Cyber Security Checklist

Cyber Security Checklist


Don't risk a cyber security incident!

  • Stay alert and prepared
  • Identify common types of security threats
  • Learn how to protect your business

Scam Emails (Phishing)

‘Dodgy’ emails designed to trick recipients out of money and data

Pronounced ‘fishing’, they are emails from individuals or organisations you ‘think’ you know. They mimic phrasing, branding and logos to appear ‘real’, before conning users to click on a link or attachment.

Here, they defraud users by asking them to provide or confirm their personal information, such as passwords and credit card numbers, or to pay a fake account. They can also send an attachment, designed to look genuine, with malware inside.

People with money – it is a numbers game

Phishing emails are typically sent to thousands of people. Even if only a small percentage of recipients fall for the scam, they can net significant data and sums of money.

  • Phishing (low sophistication, many targets) Usually general emails with obvious warning signs, sent to thousands of targets
  • Spear Phishing (high sophistication, less targets) Fraudulent and sophisticated messages sent to a specific individual, usually the business owner, receptionist or finance and payroll manager
  • Whaling (high sophistication, less and high value targets) Spear phishing aimed at very big fish like CEOs

Emails, SMS, Instant Messaging, Social Media

Phishing scams are not limited to emails. They are increasingly sophisticated and harder to spot.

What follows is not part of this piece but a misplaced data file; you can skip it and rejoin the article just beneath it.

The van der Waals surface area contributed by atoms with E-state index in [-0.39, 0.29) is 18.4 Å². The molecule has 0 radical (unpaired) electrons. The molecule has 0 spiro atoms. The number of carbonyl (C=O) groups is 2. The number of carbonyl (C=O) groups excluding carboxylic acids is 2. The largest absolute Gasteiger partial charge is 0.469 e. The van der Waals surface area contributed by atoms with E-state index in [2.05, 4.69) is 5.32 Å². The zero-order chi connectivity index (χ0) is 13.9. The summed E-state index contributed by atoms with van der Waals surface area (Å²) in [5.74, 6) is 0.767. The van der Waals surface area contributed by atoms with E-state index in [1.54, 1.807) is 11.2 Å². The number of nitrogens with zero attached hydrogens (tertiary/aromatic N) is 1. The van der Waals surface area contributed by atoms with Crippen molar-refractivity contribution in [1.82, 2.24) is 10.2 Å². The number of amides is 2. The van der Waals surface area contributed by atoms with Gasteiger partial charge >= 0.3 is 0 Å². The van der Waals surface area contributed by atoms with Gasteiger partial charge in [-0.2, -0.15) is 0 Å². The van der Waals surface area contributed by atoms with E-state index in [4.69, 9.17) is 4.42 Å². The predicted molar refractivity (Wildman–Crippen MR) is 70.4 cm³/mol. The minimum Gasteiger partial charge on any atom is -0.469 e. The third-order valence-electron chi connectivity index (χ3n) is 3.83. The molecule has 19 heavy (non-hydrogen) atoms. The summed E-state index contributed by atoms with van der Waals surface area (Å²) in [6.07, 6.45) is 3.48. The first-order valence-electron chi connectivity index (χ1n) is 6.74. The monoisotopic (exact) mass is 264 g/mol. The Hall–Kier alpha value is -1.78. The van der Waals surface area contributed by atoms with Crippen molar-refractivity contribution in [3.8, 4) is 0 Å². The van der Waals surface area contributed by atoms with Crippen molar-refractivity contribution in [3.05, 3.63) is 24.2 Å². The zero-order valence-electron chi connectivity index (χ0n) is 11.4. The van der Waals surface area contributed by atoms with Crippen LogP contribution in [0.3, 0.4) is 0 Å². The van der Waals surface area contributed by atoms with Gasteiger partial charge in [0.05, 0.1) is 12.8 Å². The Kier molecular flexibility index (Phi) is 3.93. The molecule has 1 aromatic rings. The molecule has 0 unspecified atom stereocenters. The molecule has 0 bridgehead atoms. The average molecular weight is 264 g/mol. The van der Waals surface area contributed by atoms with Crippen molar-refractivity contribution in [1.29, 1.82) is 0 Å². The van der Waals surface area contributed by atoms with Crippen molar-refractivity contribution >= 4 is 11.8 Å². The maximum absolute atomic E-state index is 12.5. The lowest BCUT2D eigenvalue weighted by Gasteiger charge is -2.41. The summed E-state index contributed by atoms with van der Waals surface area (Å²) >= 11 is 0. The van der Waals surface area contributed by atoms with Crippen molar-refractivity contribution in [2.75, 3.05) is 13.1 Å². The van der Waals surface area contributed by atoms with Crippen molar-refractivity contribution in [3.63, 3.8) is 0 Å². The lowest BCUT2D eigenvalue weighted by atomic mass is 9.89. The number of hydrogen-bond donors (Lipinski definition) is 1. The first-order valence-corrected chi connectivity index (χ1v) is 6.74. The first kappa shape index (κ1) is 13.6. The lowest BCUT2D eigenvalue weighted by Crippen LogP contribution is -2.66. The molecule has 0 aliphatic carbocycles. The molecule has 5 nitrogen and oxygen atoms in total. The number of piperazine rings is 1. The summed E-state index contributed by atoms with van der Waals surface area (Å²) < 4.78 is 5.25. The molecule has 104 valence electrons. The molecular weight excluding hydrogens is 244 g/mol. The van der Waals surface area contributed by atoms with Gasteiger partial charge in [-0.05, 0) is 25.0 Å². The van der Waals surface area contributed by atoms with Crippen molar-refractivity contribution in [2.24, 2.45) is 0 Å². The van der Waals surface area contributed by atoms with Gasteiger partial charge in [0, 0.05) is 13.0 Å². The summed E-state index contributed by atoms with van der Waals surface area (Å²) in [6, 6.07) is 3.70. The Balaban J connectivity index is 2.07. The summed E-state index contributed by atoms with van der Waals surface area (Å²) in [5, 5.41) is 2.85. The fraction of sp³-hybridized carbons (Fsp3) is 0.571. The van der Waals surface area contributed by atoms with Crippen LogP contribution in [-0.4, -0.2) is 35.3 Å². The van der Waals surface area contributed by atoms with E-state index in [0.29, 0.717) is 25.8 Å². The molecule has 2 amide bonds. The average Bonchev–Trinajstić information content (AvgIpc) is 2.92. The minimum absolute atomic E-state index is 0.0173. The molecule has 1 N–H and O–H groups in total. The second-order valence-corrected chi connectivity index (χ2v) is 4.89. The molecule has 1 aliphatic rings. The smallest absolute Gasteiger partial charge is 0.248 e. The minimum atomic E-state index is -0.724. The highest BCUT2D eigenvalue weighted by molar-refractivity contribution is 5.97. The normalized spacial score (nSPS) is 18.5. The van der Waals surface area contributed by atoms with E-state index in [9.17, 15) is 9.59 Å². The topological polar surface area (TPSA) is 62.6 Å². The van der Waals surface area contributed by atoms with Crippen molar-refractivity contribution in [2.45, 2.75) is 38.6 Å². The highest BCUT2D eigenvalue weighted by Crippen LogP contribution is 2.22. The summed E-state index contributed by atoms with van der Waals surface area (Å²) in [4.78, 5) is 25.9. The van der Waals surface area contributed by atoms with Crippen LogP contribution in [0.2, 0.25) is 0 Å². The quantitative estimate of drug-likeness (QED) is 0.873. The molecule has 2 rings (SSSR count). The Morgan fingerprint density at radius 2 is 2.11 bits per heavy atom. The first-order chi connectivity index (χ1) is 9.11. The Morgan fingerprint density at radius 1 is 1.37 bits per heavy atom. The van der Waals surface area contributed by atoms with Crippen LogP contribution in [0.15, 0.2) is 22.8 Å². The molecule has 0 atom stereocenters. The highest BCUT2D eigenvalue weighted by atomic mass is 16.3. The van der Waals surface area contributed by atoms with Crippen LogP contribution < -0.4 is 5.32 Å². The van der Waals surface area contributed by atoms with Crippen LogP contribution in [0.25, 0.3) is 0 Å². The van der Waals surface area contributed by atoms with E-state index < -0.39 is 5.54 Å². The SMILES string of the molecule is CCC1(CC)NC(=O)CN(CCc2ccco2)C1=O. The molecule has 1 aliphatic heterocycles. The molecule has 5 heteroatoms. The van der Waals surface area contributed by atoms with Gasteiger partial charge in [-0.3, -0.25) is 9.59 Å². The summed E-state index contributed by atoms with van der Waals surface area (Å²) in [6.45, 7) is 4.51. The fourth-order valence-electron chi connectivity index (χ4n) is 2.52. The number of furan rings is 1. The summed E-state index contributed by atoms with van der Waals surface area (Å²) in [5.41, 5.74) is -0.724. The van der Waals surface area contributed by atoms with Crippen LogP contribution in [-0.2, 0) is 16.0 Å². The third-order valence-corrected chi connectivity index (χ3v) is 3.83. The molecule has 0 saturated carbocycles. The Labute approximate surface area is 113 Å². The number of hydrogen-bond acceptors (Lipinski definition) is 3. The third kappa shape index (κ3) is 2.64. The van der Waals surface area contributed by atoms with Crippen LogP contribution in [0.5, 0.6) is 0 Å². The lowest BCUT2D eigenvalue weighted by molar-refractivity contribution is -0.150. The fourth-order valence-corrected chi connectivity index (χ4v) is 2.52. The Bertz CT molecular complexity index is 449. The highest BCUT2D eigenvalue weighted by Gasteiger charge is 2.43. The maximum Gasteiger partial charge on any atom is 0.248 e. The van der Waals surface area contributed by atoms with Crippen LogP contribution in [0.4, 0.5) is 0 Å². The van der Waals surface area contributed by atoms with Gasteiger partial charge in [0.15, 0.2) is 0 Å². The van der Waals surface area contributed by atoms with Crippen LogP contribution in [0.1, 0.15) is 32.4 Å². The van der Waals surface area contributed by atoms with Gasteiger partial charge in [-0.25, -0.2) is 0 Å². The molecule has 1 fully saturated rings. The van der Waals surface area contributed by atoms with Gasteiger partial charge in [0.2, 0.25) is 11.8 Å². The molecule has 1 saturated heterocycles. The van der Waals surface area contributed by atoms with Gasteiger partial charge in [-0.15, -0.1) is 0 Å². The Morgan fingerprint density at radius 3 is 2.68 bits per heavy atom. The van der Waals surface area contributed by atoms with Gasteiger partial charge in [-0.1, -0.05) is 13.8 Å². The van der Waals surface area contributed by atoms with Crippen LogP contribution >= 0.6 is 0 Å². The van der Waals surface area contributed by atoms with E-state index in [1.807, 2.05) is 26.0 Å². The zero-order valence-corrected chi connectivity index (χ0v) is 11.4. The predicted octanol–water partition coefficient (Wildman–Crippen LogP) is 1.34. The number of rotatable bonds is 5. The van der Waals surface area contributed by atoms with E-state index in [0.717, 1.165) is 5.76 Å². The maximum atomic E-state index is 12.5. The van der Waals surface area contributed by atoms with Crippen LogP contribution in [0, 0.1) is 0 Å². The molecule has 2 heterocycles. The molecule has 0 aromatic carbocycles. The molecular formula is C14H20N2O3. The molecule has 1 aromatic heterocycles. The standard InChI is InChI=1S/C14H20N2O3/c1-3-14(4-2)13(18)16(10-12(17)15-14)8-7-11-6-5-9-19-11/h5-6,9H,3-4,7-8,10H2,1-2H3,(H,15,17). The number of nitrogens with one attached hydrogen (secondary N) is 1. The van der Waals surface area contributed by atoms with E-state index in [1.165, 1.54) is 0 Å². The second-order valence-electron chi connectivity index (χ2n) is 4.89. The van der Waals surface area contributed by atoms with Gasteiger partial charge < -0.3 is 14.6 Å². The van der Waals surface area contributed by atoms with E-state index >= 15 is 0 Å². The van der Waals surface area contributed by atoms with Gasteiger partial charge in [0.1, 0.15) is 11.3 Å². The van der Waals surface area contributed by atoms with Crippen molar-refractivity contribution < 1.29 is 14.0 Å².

Be cautious of:

  • Requests for money, especially if urgent or overdue
  • Bank account changes
  • Attachments
  • Requests to check or confirm login details

Malicious Software (Malware)

Unauthorised software designed to cause harm.

Malware is a blanket term for malicious software including viruses, spyware, trojans and worms.

Disrupt. Damage. Deceive.

Typically, for profit.

Malware gains access to important information such as bank or credit card numbers and passwords. It can also take control or spy on a user’s computer. What criminals choose to do with this access and data includes:

  • Theft
  • Pranks
  • Activism
  • Espionage
  • Other serious crimes

Anyone, anywhere

Malware creators can be anywhere in the world. They just need a computer, technical skills and malicious intent. Criminals can easily access cheap tools to use malware against you. It is not personal – they are not targeting you specifically – it is just business.



You are not guaranteed to regain access, and may be vulnerable to a second attack.

Certain malware that locks down your computer and files until a ransom is paid

Ransomware attacks are typically carried out via a malicious but legitimate looking email link or attachment. When downloaded or opened, most ransomware encrypts a user’s files, then demands a ransom to restore access – typically payable using cryptocurrency, like Bitcoin


Ransom, an age-old and effective crime, is now being committed online. Ransomware offers cyber criminals a low-risk, high-reward income. It is easy to develop and distribute. Also in cyber criminals’ favour, most small businesses are unprepared to deal with ransomware attacks.

Small, medium and large businesses

Many small businesses are often less security conscious, are less likely to implement cyber security measures, and spend less on cyber security measures.

Learning about cyber security for the first time?

Or are you keeping yourself up to date? This guide is an excellent place to start! If you want to improve your cyber security further, you can find more information and advice on the ACSC website at:

The ACSC is here to help make Australia the safest place to connect online.

The Australian Cyber Security Centre (ACSC), as part of the Australian Signals Directorate (ASD), provides cyber security advice, assistance and operational responses to prevent, detect and remediate cyber threats to Australia.


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